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Why not try a simple data stack
When the modern data stack looks cool but is far too early
There are these rare no-nonsense people. I meet them sometimes in my projects. Their power is the focus. Their super-power is execution. This is what we need to fix in the next three months. Everything we do must contribute to this.
They make things simple by limiting the options. It‘s convention over configuration (hello Rails or Django).
The modern data stack is all about configuration.
It‘s super flexible for any future scenario. It gives you the freedom to configure everything that fits 100% to your business model and operations (assuming that you know it for 100%). It would help if you had an Avengers-like team of Analytics engineers, and the sky is the limit.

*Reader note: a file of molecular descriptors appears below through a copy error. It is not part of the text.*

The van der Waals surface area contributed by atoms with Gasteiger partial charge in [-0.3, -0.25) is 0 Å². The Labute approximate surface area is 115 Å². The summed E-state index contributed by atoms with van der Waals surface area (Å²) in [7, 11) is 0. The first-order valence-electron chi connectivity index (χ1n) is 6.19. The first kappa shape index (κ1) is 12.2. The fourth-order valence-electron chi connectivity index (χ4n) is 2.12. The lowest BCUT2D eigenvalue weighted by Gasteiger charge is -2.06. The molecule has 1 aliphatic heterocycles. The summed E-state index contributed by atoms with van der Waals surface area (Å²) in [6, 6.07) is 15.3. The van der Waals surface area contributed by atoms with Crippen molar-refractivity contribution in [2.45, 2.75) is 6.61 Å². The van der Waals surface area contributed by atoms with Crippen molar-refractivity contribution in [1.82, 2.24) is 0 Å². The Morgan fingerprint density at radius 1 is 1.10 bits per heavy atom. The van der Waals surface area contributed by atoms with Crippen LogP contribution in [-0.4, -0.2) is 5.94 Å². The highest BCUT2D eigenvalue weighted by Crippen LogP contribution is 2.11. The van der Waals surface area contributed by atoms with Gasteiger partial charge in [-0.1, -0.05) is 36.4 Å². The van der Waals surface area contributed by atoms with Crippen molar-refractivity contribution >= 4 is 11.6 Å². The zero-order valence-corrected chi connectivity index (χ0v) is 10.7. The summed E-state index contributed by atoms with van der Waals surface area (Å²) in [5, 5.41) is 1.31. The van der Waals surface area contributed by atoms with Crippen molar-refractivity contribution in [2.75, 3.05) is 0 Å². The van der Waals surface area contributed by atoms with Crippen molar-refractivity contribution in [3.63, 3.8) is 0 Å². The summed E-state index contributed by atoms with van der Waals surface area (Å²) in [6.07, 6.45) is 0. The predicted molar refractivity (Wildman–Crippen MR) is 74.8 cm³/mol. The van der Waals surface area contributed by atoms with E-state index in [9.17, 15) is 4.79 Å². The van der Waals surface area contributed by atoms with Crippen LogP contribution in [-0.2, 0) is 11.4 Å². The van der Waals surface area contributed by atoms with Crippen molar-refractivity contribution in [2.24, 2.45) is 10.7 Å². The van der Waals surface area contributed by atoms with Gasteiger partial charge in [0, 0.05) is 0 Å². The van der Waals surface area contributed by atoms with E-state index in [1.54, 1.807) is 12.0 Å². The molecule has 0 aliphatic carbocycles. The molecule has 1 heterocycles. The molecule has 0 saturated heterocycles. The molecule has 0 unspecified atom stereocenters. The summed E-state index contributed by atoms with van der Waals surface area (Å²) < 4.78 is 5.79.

But when my focus is to learn where we lose leads or customers - is it ok for me that I get these results in 12 weeks because it needs to be configured.
When I want to see if the new feature idea gets me more subscriptions, I don't want to wait four weeks for a new data model and dashboard.
Please don‘t get me wrong; an effective, organized, big data team with data ops can get these results much quicker at scale. But we are talking about Airbnb, Netflix & Uber scale (the ones who write a lot about their setups).
But what about the others.
The current data is an excellent option for bigger data teams with data ops. They can scale and monitor configuration. But what about the others.
Introducing the simple data stack
Going back to our Rails example. What are conventions that can speed up things:
- no (low) data transformation and modeling
- managed data operations
- simple (no-code) funnel, cohort, and segmentation analysis
When you get this out-of-the-box, then one person can deliver the insights that can create quick returns:
- Understanding your business model and scaling mechanics